Buying Process Makes Many Airsick
As the CEOs of Orbitz and Expedia pointed out at last week's eTravel World conference here, airline and travel sites do not enable users to search for all types of vacation experiences and services at once. According to Jeffrey Katz, CEO of Orbitz, Chicago, only one in 20 or 30 online shoppers purchases an airline ticket online. They may shop for the best fare online, then call the airline to purchase the ticket.
"When you're [purchasing a ticket] online, don't you feel like you're in one of those children's mazes?" Katz asked. "As electronic retailers, we're missing something, and we're running out of time."
Richard Barton, CEO of Expedia Inc., Chicago, thinks what's missing is the non-air travel market. Worldwide, shoppers spend $270 billion a year on air travel and $3.4 trillion on non-air travel, he said. Businesses such as restaurants, ski resorts and attractions are a "very large and fragmented business" that presents a tremendous opportunity for online marketers.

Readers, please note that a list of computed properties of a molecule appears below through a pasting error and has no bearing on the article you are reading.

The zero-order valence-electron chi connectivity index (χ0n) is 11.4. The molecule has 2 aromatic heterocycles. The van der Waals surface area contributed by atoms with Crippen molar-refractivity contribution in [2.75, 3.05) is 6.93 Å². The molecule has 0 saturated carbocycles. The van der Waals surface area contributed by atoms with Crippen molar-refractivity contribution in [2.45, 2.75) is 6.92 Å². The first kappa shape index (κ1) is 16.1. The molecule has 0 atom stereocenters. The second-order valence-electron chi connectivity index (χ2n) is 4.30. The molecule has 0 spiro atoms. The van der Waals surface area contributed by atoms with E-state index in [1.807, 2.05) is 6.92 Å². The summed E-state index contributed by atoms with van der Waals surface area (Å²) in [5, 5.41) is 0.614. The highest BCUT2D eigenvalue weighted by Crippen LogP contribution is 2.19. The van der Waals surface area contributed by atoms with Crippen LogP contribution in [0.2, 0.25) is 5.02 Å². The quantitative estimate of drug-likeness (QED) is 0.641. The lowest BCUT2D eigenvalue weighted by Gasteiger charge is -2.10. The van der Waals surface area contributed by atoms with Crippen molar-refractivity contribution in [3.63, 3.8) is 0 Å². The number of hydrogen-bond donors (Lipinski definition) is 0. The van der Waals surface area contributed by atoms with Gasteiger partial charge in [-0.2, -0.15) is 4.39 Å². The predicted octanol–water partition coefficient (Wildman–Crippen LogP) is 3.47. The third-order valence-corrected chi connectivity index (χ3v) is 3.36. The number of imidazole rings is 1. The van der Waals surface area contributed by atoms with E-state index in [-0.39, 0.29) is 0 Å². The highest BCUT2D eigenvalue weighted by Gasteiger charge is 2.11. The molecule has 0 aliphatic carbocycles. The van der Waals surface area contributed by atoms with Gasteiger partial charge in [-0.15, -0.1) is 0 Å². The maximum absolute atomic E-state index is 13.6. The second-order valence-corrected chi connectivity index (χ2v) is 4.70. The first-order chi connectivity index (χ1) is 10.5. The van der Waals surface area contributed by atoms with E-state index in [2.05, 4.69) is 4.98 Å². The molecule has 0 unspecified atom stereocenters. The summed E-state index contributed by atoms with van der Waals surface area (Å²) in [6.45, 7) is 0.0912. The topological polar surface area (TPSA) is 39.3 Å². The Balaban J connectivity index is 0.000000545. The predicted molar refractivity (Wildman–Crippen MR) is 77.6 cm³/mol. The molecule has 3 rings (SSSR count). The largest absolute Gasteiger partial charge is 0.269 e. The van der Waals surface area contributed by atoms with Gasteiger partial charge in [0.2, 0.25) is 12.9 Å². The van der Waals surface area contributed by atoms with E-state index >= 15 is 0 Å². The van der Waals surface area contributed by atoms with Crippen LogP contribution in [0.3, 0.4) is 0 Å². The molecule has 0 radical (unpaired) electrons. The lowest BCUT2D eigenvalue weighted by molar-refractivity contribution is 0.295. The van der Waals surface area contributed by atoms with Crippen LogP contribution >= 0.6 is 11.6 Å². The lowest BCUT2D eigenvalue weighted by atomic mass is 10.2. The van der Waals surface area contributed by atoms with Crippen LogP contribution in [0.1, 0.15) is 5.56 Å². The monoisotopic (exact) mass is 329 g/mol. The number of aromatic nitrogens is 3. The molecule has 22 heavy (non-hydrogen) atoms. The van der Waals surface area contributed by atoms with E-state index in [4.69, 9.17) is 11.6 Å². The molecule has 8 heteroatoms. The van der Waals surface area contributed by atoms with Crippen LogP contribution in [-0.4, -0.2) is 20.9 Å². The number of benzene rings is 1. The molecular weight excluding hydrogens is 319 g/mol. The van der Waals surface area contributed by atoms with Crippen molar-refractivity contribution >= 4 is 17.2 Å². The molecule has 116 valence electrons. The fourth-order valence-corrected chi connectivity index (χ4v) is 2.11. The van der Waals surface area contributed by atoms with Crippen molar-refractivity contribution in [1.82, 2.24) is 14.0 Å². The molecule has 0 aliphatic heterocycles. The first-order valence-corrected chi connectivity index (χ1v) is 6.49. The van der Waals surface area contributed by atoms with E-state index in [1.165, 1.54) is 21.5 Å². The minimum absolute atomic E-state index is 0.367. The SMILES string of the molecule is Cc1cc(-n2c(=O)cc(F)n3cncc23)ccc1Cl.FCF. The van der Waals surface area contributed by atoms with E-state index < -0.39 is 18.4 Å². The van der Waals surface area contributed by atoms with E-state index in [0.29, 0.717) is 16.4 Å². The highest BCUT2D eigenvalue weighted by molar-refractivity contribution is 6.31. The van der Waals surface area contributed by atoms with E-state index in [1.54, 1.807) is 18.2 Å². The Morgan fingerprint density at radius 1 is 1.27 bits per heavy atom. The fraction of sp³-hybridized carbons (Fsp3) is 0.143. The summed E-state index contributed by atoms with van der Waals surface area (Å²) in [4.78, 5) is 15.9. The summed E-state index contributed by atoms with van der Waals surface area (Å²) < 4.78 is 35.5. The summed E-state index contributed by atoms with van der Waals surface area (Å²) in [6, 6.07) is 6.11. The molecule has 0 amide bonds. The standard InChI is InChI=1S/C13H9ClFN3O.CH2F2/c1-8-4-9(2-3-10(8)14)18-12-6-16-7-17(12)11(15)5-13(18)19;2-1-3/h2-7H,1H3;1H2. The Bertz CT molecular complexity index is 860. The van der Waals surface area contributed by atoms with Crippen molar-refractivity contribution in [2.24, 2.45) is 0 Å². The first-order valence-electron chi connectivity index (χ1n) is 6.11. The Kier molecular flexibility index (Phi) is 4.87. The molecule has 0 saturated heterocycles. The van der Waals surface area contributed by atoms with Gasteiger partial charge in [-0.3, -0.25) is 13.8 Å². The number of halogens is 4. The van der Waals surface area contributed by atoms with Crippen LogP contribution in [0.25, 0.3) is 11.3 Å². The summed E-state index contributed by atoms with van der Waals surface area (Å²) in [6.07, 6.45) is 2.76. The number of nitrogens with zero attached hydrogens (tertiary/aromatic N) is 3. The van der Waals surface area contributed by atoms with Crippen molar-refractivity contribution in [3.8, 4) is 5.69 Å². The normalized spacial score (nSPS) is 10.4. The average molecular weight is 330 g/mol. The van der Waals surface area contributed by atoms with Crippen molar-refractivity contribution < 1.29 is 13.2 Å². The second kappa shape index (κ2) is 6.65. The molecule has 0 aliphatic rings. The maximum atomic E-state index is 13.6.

When travelers plan trips, they have several questions that online travel sites are not answering, according to Barton, including how the traveler can get a ride from the airport to the hotel, how he can find a babysitter and where he should make dinner reservations. "These are questions that make or break a trip," Barton said.
"Orbitz is here because there is a sweet spot waiting to be served," Katz said. "We're ready to come online where the output of travel queries is simple and all shown in one place."
The GDS technology will be able to search all airline fares simultaneously, which no other travel site can do today, according to Katz. It also boasts ownership by American Airlines, Delta Air Lines, Continental Airlines, United Airlines and Northwest Airlines, and partnerships with 30 additional companies.
The online agent will expand to car rentals and hotel rooms, but Katz did not mention which companies Orbitz would partner with.